Health & Wellness Progress Report: consumer businesses committed to change has been saved
Health & Wellness Progress Report: consumer businesses committed to change
14 March 2019: The FMCG and grocery sector in the Asia Pacific region, and around the world, continues to make efforts to address the most pressing health and wellness issues for consumers and communities.
According to the fifth edition of the annual Health & Wellness Progress report produced by Deloitte Global in collaboration with The Consumer Goods Forum (CGF), significant improvements across key commitments were made in 2018 compared to the previous year, and in areas that include product reformulations and responsible marketing to children.
Key report findings, based on a 2018 survey of 75 leading industry players, include:
- Over 98% of responding companies said they had reformulated at least some part of their product portfolio – and since 2015, over 320,000 products have been reformulated
- Over 70% offered low-salt or low-sugar versions of their products
- 79% said 81%-100% of their food and beverage product packaging displayed key nutrient information
- Respondents partnered with education authorities on health and wellness initiatives covering over 550,000 schools around the world
- Almost two million employees participated in health and wellness initiatives, up from 1.6 million in 2017 and 1.3 million in 2016
- 39% of respondent companies are based in the Asia Pacific region.
According to Vanessa Matthijssen, Deloitte Australia National Consumer Products Leader: “FMCG and grocery retailers have an increasingly important role to play in supporting healthier lives of people, and addressing evolving consumer needs in a meaningful way.
“This research provides valuable insights into how well the consumer goods industry is contributing to the health and wellness of their consumers, employees, and the communities in which they operate.”
In 2011, the CGF developed three resolutions agreed to by members. The latest survey finds that progress against these has been steady since the positive change agenda was initiated in 2010:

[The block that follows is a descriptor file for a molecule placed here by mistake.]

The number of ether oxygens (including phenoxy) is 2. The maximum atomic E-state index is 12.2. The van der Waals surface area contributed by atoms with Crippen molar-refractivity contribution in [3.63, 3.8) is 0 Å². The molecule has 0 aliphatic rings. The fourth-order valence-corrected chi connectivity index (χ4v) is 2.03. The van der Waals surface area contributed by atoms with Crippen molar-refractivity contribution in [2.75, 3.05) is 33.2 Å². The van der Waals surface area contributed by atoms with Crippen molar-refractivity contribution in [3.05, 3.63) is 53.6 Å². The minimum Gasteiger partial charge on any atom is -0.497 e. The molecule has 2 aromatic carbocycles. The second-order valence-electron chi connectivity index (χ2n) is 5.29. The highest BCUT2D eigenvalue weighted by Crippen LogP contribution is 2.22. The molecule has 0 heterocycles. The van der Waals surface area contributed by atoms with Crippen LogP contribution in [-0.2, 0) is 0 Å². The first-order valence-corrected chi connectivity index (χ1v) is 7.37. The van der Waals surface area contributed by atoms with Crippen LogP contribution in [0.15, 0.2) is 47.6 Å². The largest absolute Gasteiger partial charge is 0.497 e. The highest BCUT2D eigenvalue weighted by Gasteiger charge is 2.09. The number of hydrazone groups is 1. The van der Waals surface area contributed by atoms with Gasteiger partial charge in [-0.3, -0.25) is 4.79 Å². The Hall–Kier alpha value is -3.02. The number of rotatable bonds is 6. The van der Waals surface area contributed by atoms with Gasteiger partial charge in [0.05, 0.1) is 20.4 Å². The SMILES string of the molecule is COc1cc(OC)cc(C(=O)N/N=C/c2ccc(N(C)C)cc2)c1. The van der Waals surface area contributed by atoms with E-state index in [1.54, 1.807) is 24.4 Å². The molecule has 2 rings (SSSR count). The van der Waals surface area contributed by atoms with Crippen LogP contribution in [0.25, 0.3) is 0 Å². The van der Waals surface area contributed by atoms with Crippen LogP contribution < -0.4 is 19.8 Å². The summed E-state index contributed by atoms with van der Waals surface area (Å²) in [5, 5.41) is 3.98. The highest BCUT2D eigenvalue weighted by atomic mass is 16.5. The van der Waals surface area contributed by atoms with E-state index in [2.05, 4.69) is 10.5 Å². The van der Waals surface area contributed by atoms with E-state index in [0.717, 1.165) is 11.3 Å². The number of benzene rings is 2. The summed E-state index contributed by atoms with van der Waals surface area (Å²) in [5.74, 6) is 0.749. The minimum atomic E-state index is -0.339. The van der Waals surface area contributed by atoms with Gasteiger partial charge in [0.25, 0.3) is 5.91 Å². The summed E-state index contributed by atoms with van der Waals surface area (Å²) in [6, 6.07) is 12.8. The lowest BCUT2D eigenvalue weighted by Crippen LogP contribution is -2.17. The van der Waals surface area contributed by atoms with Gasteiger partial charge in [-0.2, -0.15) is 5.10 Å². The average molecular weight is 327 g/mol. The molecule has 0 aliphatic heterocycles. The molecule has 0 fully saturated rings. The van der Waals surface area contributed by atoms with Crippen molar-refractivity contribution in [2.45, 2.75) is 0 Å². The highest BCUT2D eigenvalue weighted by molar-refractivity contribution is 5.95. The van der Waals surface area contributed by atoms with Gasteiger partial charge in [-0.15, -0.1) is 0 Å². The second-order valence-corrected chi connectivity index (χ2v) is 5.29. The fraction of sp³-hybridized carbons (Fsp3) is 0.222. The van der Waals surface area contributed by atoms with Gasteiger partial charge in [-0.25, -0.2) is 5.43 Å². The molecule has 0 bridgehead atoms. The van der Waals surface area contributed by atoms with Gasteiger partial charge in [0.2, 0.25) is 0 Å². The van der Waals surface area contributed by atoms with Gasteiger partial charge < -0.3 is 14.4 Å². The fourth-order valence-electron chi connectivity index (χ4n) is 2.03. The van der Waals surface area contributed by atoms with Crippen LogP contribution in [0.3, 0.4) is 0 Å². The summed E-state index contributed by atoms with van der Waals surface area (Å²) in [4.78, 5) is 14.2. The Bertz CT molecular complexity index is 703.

1. Access and availability of products and services
99% of respondent companies said they were implementing programs that offer consumers a range of healthier products, and 93% said they have a policy or corporate statement aligned with the resolution.
2. Product information and responsible marketing
100% of companies surveyed said they had activated programs to provide transparent, fact-based information, and 76% reported they had altered marketing practices to implement responsible marketing.
3. Communication and education about healthier diets and lifestyles
Every company surveyed said they had activated communication and educational programs. A further 80% said that they have a policy or corporate statement that aligns with the resolution and 93% are disclosing their policies to the public, an improvement over last year (85%).
And in 2014, four commitments were set, with progress also promising:
A. Make company policies public on nutrition and product formulation
78% of companies committed to making their policies on nutrition and product formulation public, up from 61% in 2017
B. Implement employee health and wellbeing programmes
85% reported they had implemented relevant programmes, up from 78% last year, and represents a 55% improvement from 2015. A further 11% said they would launch programmes in 2019.
C. Industry-wide implementation of consistent product labelling and consumer information to help consumers make informed choices and usages
58% of companies reported better labelling practices, up from 37% in 2017, and a further 34% have a plan in place and would meet the objectives in the near future.
D. Stop marketing communications to children under 12 for food and beverage products that do not fulfil specific nutrition criteria based on scientific evidence and/or applicable national and international dietary guidelines
76% reported they had altered marketing practices accordingly, up from only 58% of respondents in 2017. Television advertising has been the main target area, although companies are also closely monitoring their internet and social media messaging.
“Our increasingly informed consumers are making healthier lifestyle choices and are expecting manufacturers and retailers to respond accordingly,” Matthijssen said. “This also extends to transparency and trust around product offerings, as well as sustainability of operations and supply chains.
“Australian FMCG and grocery businesses are certainly aware that health and wellness can be an important source of added value, and that transparency around it can drive further trust and loyalty.
“The Health & Wellness Progress Report shows strong progress has been made globally, and it’s fair to say that local operators in Australia, as well as across the Asia Pacific region, are also increasingly committed.
“There’s plenty more to do, of course, but health and wellness initiatives are no longer an option, they are social as well as competitive necessities, and responding in the right ways to market demands and trends will increasingly drive and define success.”